The east German state of Saxony was obliged yesterday to pay millions in compensation to descendants of the 17th century king "August the Strong" for hundreds of valuable porcelain artefacts confiscated by the communist authorities after the Second World War.
The porcelain treasure trove amounts to nearly 300 pieces – 17th and early 18th century figures and figurines which currently form part of Saxony's priceless royal art collections, many of which have been housed in museums in the state capital Dresden since the late 1950s.
Yesterday however, Saxony reluctantly agreed to pay €4.2m (£3.5m) to the Wettin family, the direct descendants of the 17th century king of Saxony and Poland. The state conceded that communist authorities had effectively stolen the royal porcelain from the family after 1945 and illegally declared it state property.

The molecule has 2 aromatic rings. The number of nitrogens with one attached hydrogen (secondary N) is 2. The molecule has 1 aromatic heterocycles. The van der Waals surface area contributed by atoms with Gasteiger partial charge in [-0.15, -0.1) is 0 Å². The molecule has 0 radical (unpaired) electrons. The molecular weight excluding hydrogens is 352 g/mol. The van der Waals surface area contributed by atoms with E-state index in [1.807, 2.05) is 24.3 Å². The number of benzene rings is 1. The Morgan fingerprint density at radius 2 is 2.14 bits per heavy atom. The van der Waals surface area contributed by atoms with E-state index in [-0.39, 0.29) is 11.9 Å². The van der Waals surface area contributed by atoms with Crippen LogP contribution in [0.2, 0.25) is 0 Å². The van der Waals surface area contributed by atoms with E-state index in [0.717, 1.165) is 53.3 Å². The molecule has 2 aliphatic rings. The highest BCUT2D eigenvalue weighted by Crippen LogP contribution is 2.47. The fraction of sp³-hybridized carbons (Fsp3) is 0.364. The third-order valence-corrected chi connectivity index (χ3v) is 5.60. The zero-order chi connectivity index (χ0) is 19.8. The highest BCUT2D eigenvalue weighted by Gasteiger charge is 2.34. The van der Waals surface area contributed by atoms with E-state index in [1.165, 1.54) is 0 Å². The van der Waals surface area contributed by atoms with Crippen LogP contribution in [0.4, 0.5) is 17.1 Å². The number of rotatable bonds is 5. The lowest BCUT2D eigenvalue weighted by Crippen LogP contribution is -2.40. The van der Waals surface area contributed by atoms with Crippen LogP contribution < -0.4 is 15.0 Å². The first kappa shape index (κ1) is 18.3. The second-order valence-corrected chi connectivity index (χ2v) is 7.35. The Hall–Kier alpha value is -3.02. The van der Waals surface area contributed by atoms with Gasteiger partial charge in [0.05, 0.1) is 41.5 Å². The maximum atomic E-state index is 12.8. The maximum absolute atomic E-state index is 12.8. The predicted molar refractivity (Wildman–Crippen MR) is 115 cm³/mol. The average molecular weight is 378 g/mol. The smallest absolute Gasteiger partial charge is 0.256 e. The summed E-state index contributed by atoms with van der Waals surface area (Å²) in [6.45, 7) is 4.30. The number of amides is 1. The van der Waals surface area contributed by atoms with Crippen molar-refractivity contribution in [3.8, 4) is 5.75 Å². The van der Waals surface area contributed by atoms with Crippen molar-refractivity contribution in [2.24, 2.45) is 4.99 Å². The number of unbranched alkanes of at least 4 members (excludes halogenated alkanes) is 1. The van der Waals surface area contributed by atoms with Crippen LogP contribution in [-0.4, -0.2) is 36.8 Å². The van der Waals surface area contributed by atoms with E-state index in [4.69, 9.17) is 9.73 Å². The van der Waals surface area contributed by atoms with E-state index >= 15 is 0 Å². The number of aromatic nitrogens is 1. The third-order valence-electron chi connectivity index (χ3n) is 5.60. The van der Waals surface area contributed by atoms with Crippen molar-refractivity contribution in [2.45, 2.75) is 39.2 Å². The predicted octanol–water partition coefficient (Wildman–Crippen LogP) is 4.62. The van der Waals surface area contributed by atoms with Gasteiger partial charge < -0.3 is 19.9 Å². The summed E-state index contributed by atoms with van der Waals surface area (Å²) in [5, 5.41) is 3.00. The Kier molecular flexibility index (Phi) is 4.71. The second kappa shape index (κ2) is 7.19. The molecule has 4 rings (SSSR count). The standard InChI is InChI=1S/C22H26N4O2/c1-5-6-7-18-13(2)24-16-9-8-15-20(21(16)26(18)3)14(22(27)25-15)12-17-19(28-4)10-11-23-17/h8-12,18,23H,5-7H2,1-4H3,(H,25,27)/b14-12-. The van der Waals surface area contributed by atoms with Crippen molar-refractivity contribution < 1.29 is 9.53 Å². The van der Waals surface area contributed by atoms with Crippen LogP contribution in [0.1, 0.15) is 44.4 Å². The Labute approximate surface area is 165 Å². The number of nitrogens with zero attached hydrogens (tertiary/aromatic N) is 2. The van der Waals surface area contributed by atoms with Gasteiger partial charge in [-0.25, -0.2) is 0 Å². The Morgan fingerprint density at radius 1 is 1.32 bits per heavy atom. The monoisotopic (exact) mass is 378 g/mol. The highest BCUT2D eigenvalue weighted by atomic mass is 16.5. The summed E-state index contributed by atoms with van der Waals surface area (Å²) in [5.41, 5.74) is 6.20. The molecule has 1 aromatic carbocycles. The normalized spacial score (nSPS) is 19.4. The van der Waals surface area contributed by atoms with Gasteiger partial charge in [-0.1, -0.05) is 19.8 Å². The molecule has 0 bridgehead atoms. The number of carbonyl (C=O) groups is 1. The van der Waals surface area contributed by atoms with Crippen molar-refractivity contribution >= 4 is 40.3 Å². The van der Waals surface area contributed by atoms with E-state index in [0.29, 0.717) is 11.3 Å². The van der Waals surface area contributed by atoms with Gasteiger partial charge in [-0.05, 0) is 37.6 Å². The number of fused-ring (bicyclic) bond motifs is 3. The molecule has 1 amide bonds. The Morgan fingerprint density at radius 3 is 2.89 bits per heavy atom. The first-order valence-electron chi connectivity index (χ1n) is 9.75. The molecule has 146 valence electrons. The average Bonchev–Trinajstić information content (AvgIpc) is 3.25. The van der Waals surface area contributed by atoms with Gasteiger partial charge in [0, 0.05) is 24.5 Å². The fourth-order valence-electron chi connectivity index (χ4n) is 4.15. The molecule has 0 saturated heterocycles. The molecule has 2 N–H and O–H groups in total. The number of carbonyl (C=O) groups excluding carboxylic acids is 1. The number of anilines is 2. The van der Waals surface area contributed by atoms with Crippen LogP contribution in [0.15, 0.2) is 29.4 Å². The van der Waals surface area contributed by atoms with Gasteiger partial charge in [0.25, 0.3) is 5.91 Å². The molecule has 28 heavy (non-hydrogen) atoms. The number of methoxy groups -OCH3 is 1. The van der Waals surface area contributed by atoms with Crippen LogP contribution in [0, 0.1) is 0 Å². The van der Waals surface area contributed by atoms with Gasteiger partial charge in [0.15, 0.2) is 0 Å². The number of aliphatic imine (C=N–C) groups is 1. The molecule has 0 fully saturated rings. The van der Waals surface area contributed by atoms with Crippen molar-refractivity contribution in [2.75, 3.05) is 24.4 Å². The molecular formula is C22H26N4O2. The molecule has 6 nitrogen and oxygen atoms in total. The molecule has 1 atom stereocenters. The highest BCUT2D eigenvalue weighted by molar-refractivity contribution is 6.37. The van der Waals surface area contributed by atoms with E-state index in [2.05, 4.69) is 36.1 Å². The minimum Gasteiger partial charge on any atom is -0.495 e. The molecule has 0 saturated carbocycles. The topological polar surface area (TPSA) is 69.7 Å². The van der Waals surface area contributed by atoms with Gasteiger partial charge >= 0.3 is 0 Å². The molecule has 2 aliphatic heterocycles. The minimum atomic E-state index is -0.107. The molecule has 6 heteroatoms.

Steffen Winter, an arts commentator for Der Spiegel magazine, claimed yesterday that the payment was the beginning of a "compensation marathon that will keep the art world holding its breath for years".
The family head, Albert, Prince of Saxony, welcomed the ruling and said the payment would be of great financial help to the family as his elderly sisters were living in "depressing circumstances" in small apartments in Munich, while he lived in rented accommodation.
The family hid much of the collection in a walled-up section of a cellar in Saxony's Schloss Mortizburg castle before fleeing from the invading Soviet Army in the spring of 1945. The rest was given to a Protestant pastor who hid the artefacts in a church attic. But in 1947, the communist authorities discovered both caches and promptly confiscated them.
Under new laws adopted by eastern Germany after reunification in 1990, the Wettins have been able in principle to reclaim the objects. However, securing their return in practice has been a different matter.
The family sought the help of a Berlin law firm which, in 2005, began trawling through kilometres of microfilm in Saxony's state archives for evidence that the Wettins were the original owners of the artefacts.
Early on, the search produced six large porcelain figures including two lions. The state of Saxony refused to pay compensation at the time, so the apparently cash-strapped Wettins put them up for auction at Christie's where they fetched £2.8m in 2006.